Wednesday, November 30, 2011

Civil Discourse

"couple yelling at each other" by hang_in_there

There have been numerous mentions in my network recently of an online petition to Save School Libraries, which recommends that:
"Any school receiving Federal funds should be required to have a credentialed School Librarian on staff full time with a library that contains a minimum of 18 books per student. Failure to have a school library open to all students and/or failure to have a credentialed School Librarian to run that library should be punishable by a immediate withdrawal of all Federal monies."

While many people supported this proposal, Buffy Hamilton chose to blog about Why I Am Not Signing the "Save Libraries" Petition. Doug Johnson voiced his agreement with Buffy in You can't mandate quality, but you can mandate mediocrity. Each of these postings was thoughtful, reasoned, dispassionate. Unfortunately, many of the comments added by readers were not.

During my classroom days, I sometimes shared with my students the Rules of Civility that were written by a teenage George Washington. Although we laughed at some of the caveats ("Spit not in the Fire, nor Stoop low before it neither Put your Hands into the Flames to warm them, nor Set your Feet upon the Fire especially if there be meat before it."), and shook our heads at others ("In Speaking to men of Quality do not lean nor Look them full in the Face, nor approach too near them at lest Keep a full Pace from them.") we found some recommendations that still hold true after more than 250 years.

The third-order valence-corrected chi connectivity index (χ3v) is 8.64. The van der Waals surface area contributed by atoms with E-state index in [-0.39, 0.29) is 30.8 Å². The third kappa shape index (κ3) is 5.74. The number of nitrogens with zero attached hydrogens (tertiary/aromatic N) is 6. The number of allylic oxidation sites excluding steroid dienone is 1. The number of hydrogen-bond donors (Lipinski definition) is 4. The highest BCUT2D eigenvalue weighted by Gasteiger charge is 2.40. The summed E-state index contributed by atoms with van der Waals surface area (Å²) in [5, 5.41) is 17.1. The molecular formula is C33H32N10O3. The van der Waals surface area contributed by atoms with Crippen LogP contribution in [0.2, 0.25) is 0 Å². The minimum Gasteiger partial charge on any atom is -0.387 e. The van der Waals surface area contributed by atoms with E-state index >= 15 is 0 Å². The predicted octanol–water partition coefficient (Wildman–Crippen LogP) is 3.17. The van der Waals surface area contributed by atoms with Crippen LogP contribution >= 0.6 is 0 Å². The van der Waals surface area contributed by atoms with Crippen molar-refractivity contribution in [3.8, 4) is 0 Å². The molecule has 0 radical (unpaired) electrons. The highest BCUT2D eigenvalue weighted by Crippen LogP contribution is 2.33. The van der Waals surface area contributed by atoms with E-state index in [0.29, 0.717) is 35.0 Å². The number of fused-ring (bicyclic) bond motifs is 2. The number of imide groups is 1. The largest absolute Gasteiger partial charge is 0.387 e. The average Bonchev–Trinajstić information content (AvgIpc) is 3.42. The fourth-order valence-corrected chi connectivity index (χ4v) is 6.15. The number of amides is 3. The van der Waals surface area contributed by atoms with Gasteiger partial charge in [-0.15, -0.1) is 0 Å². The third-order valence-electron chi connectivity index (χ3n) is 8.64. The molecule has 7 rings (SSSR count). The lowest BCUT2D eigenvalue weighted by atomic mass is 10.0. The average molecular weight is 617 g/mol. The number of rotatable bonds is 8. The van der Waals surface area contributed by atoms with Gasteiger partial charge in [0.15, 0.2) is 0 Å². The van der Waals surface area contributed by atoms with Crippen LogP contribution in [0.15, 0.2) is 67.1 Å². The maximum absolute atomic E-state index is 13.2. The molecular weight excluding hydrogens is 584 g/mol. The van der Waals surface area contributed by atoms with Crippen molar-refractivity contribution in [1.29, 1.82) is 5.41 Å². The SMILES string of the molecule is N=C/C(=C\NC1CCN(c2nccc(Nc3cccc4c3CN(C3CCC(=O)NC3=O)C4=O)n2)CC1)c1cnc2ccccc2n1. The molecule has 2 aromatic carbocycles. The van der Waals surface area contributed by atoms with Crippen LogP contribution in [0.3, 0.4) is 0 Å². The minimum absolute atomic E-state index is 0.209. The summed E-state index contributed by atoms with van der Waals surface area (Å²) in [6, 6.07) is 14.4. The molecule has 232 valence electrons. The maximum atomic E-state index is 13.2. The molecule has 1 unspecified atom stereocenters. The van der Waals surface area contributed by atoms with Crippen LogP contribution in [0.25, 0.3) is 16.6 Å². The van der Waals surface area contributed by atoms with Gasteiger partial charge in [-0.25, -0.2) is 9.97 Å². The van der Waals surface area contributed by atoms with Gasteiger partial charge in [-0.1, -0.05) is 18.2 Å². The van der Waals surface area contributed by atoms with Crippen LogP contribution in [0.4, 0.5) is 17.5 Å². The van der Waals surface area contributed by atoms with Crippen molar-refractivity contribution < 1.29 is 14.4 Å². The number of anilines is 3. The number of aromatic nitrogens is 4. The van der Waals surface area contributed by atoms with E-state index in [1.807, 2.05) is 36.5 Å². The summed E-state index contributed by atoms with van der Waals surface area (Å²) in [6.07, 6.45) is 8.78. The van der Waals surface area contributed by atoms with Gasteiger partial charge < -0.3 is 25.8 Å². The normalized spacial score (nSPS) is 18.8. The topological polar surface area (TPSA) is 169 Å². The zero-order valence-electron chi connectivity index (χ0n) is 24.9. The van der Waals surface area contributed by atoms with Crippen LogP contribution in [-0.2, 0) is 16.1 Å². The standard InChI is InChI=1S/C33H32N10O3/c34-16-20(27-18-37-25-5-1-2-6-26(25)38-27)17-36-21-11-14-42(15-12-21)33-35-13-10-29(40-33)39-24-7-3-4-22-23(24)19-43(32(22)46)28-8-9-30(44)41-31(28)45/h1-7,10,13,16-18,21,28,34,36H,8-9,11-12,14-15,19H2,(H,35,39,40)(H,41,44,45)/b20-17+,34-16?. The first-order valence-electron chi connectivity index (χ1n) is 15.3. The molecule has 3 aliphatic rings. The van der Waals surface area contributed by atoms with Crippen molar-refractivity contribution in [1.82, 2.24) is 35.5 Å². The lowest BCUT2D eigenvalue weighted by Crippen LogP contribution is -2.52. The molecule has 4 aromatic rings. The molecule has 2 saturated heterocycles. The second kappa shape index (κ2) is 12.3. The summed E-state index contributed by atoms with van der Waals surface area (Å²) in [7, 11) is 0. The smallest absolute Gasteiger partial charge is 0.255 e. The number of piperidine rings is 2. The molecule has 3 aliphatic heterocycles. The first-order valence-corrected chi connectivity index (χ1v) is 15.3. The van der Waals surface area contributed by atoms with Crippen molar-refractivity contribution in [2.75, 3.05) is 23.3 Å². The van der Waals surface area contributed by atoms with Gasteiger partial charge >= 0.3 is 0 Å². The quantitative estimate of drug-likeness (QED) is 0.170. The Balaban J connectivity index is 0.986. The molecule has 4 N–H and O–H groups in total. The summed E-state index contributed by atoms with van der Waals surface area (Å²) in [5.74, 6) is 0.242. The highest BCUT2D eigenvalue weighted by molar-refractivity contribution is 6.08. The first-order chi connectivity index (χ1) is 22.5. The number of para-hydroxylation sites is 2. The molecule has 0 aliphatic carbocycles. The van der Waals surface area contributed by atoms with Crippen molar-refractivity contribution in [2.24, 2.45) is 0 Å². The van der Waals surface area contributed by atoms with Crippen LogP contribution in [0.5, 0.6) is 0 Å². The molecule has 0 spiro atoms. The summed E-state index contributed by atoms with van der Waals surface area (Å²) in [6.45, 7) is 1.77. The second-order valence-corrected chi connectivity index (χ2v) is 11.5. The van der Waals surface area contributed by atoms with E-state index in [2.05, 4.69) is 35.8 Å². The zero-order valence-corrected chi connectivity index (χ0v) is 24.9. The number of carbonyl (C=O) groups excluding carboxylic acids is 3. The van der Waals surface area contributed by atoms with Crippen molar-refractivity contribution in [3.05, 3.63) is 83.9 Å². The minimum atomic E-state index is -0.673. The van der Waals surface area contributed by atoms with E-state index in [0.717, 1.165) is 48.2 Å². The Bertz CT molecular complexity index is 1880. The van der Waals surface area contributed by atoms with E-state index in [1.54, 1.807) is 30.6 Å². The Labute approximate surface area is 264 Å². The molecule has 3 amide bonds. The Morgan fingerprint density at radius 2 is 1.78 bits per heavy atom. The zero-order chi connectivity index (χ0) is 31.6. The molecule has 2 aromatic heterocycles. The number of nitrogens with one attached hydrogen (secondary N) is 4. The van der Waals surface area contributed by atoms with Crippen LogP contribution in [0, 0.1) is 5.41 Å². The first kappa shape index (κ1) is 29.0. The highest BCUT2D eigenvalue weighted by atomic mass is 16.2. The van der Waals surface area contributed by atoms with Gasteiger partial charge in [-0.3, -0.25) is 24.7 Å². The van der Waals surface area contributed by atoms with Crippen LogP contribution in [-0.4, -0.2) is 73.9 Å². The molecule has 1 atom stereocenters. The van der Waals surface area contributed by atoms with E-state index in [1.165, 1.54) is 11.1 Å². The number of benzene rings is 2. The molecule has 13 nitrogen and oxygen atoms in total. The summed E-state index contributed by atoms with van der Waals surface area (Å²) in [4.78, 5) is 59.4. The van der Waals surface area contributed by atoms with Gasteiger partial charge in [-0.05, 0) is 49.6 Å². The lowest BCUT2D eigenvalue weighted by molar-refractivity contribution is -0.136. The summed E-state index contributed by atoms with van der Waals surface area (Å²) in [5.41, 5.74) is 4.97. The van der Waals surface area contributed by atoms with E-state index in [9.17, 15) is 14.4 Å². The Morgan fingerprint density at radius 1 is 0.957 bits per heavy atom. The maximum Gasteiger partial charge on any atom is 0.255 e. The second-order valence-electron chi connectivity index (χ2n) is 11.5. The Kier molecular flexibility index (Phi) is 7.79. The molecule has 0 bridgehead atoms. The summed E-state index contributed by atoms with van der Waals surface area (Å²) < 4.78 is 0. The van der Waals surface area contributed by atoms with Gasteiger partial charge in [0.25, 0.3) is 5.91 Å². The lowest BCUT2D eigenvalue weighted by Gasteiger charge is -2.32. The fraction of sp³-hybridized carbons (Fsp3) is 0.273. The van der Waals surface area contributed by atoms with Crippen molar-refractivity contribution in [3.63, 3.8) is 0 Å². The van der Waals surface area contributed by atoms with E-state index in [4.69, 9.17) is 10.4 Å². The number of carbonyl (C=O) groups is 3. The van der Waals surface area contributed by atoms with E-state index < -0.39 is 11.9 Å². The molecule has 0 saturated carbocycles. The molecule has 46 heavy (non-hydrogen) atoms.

In regards to conversation, Washington admonishes:
  • Use no Reproachfull Language against any one neither Curse nor Revile.
  • Let your Conversation be without Malice or Envy, for 'tis a Sign of a Tractable and Commendable Nature: And in all Causes of Passion admit Reason to Govern.
  • When you deliver a matter do it without passion & with discretion, however mean the person be you do it too.
Two hot topics in education today are cyberbullying and good digital citizenship. We cannot just pontificate on these issues. We need to model positive behavior for our students. Disagreeing with a professional colleague in a respectful manner is appropriate; personal attacks and name-calling are not.

When engaging in a public discussion, please remember to keep a civil tongue in your head.


Unknown said...

Hi Diane,

I replied to all those who commented, in what I felt was an open and respectful manner. And guess what, I received open and respectful comments back. My faith in human nature is restored! For now anyway. Doug

diane said...

That's good to hear, Doug. I may upgrade my status to "cautiously optimistic."